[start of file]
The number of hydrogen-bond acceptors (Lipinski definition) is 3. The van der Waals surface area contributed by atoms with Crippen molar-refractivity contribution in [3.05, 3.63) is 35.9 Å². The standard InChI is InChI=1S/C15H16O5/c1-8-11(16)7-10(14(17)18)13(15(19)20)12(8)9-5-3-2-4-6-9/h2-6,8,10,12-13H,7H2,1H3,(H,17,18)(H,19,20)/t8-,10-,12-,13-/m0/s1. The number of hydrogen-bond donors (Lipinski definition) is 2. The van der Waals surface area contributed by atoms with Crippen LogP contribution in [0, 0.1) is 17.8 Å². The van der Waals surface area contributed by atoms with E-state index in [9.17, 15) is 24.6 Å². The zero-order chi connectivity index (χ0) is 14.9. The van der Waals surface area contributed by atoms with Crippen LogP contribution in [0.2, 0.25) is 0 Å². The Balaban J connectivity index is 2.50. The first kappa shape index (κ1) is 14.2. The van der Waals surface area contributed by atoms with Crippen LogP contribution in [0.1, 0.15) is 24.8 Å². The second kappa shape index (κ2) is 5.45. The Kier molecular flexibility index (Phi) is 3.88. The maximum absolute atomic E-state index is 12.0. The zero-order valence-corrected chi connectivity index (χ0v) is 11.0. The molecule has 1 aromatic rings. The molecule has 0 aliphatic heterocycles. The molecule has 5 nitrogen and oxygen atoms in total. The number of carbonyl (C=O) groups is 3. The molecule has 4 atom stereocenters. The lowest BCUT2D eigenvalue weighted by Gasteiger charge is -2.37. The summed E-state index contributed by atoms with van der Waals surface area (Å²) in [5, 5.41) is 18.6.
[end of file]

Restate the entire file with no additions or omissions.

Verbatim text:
The number of hydrogen-bond acceptors (Lipinski definition) is 3. The van der Waals surface area contributed by atoms with Crippen molar-refractivity contribution in [3.05, 3.63) is 35.9 Å². The standard InChI is InChI=1S/C15H16O5/c1-8-11(16)7-10(14(17)18)13(15(19)20)12(8)9-5-3-2-4-6-9/h2-6,8,10,12-13H,7H2,1H3,(H,17,18)(H,19,20)/t8-,10-,12-,13-/m0/s1. The number of hydrogen-bond donors (Lipinski definition) is 2. The van der Waals surface area contributed by atoms with Crippen LogP contribution in [0, 0.1) is 17.8 Å². The van der Waals surface area contributed by atoms with E-state index in [9.17, 15) is 24.6 Å². The zero-order chi connectivity index (χ0) is 14.9. The van der Waals surface area contributed by atoms with Crippen LogP contribution in [0.2, 0.25) is 0 Å². The Balaban J connectivity index is 2.50. The first kappa shape index (κ1) is 14.2. The van der Waals surface area contributed by atoms with Crippen LogP contribution in [0.1, 0.15) is 24.8 Å². The second kappa shape index (κ2) is 5.45. The Kier molecular flexibility index (Phi) is 3.88. The maximum absolute atomic E-state index is 12.0. The zero-order valence-corrected chi connectivity index (χ0v) is 11.0. The molecule has 1 aromatic rings. The molecule has 0 aliphatic heterocycles. The molecule has 5 nitrogen and oxygen atoms in total. The number of carbonyl (C=O) groups is 3. The molecule has 4 atom stereocenters. The lowest BCUT2D eigenvalue weighted by Gasteiger charge is -2.37. The summed E-state index contributed by atoms with van der Waals surface area (Å²) in [5, 5.41) is 18.6.